The pressure on Tom Brady against the Dolphins on Monday all started with pressure up the middle from Ndamukong Suh and company. Most notably, the play of left guard Joe Thuney in pass protection has been alarming over the last two weeks.
In Week’s 13 and 14, Thuney has allowed a total of six pressures, three of which have resulted in a sack. Thuney’s issues are not on a snap-to-snap basis necessarily, but rather when he does get beat, the Patriots’ second-year guard gets beat badly, and the play often results in a sack or quarterback hit on Tom Brady.
The Dolphins mentioned before the game to the Monday Night Football broadcast that they would target Thuney in passing situations, and they backed that up in the game as Thuney allowed a team-high four pressures in Week 14.
Although it didn’t help on third down, Danny Amendola continues to be one of the NFL’s best threats lining up in the slot. Amendola now has 46 receptions out of the slot on the season, which is fourth-most in the NFL behind Miami’s Jarvis Landry, Larry Fitzgerald, and Golden Tate.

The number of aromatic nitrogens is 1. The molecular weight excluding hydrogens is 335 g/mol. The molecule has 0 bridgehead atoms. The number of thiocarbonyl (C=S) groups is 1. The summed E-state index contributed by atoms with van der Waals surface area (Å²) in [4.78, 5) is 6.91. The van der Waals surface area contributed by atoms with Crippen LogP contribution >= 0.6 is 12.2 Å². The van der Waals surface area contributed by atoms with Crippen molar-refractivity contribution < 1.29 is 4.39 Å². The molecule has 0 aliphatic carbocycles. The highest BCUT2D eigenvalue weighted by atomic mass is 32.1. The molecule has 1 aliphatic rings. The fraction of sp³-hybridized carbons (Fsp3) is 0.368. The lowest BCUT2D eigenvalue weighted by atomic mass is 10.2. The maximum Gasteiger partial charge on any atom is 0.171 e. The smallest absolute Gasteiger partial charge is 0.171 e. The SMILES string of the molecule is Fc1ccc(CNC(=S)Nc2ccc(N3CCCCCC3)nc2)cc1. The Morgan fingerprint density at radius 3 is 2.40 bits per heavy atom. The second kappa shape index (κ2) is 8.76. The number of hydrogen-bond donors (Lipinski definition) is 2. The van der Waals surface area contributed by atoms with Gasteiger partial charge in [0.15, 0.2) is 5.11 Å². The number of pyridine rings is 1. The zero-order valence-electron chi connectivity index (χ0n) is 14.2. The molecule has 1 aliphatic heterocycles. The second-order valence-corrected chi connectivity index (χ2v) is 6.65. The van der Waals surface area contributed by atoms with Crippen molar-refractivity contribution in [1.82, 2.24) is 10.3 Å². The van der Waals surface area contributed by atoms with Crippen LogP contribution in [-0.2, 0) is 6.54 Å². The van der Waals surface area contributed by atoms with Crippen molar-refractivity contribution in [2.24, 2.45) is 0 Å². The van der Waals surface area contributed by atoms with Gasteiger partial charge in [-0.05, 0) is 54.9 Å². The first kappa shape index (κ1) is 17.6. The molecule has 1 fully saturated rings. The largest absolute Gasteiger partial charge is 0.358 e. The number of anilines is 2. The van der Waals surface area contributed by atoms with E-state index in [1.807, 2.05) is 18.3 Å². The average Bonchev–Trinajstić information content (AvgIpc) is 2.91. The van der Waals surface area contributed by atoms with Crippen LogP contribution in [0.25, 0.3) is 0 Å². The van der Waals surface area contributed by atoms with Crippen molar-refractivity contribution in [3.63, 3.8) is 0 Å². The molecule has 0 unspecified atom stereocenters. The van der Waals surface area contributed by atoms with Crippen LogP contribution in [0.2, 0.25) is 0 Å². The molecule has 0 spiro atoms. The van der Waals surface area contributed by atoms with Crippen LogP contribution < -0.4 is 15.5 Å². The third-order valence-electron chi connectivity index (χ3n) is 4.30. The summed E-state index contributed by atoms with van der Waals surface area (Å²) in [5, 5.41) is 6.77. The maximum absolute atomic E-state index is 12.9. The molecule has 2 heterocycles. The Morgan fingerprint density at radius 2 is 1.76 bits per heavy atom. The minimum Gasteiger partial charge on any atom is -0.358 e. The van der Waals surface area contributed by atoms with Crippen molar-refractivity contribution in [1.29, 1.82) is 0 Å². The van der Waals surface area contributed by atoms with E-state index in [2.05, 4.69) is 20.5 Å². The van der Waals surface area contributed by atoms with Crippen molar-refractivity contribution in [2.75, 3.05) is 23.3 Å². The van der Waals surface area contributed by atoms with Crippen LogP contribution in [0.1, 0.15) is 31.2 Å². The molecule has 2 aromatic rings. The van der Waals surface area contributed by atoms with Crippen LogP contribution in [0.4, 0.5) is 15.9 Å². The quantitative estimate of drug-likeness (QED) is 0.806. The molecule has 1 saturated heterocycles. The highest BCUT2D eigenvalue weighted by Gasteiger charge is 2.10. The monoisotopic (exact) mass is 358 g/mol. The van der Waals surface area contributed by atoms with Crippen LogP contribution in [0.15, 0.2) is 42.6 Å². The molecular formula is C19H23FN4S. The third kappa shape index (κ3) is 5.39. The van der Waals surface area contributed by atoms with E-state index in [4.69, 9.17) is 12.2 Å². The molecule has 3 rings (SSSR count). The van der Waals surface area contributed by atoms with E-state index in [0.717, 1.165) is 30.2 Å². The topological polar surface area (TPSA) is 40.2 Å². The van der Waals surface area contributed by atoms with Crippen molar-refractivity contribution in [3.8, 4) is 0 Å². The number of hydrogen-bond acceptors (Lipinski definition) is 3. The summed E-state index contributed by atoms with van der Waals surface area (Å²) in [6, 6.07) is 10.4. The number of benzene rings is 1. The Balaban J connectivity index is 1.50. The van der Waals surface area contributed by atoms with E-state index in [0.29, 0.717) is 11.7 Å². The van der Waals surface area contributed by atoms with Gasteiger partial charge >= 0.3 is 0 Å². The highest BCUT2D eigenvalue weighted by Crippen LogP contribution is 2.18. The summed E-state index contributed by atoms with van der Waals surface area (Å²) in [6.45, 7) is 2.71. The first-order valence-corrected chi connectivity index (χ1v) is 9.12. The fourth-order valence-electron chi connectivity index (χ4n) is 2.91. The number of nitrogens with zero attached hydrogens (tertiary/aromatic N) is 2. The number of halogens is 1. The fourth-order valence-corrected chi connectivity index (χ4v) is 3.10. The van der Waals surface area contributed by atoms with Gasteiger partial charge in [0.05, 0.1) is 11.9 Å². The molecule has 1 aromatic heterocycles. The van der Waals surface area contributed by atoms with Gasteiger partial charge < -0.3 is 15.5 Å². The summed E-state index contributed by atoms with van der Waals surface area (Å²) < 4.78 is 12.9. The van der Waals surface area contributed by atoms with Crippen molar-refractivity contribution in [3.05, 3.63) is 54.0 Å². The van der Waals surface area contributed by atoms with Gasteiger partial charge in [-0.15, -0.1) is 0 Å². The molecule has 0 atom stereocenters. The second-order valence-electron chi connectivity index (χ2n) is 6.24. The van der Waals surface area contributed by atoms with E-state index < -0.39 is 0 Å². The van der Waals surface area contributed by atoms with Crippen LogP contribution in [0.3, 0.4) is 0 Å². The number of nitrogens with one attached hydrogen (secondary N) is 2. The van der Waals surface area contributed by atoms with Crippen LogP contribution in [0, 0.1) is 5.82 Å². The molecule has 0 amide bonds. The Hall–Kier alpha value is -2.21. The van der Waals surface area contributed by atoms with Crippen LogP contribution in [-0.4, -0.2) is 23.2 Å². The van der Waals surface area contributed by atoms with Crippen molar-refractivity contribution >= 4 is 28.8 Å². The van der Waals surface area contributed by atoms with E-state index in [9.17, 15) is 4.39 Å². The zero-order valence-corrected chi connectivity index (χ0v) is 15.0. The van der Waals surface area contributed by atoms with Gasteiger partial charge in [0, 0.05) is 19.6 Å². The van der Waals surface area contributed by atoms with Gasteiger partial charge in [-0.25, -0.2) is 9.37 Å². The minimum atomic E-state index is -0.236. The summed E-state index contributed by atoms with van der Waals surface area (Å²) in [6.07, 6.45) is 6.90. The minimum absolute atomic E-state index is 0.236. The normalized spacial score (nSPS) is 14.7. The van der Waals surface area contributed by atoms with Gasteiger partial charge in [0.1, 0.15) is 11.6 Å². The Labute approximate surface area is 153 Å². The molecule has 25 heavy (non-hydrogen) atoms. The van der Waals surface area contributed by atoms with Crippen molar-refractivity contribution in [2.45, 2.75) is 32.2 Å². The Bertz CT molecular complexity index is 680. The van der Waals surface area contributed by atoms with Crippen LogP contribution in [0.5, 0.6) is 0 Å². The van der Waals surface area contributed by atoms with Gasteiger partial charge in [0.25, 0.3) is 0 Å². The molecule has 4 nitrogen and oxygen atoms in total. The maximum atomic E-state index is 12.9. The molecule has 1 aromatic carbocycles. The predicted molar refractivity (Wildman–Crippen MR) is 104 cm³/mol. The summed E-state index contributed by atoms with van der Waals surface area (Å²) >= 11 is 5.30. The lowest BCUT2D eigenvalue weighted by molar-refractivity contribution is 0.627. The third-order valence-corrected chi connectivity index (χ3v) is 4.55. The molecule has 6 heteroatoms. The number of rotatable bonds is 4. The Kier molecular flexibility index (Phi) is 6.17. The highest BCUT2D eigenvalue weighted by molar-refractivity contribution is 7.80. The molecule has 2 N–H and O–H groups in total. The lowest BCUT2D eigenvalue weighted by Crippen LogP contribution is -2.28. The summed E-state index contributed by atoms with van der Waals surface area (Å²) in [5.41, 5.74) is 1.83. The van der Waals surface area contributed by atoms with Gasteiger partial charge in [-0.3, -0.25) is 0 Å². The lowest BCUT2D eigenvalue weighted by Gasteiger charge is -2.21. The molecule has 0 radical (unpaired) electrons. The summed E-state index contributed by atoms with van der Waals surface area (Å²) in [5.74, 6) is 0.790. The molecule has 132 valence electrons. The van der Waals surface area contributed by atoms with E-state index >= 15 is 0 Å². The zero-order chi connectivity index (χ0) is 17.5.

Amendola also came to the Patriots’ rescue in the second half after the game started to get out of hand with all six of his receptions coming in the final 30 minutes of the game.
Also of note, in his return from a shoulder injury, wide receiver Chris Hogan spent significantly less time lined up in the slot than he did before the injury in Week 8. Hogan ran just 29.3% of his routes out of the slot on Monday night, that number was nearly double at 47.5% before injuring his shoulder.
Without tight end Rob Gronkowski, the Patriots had limited options in the middle of the field and out of the slot in Week 14.
Pass Rush/Run Stops
Newcomer Eric Lee continues to provide a much-needed spark for the Patriots’ pass rush. Lee was on the field for 100% of the defensive snaps and led the team with four total pressures on Monday night. Lee wasn’t able to hit Dolphins quarterback Jay Cutler but registered four hurries that helped disrupt the Dolphins’ passing attack.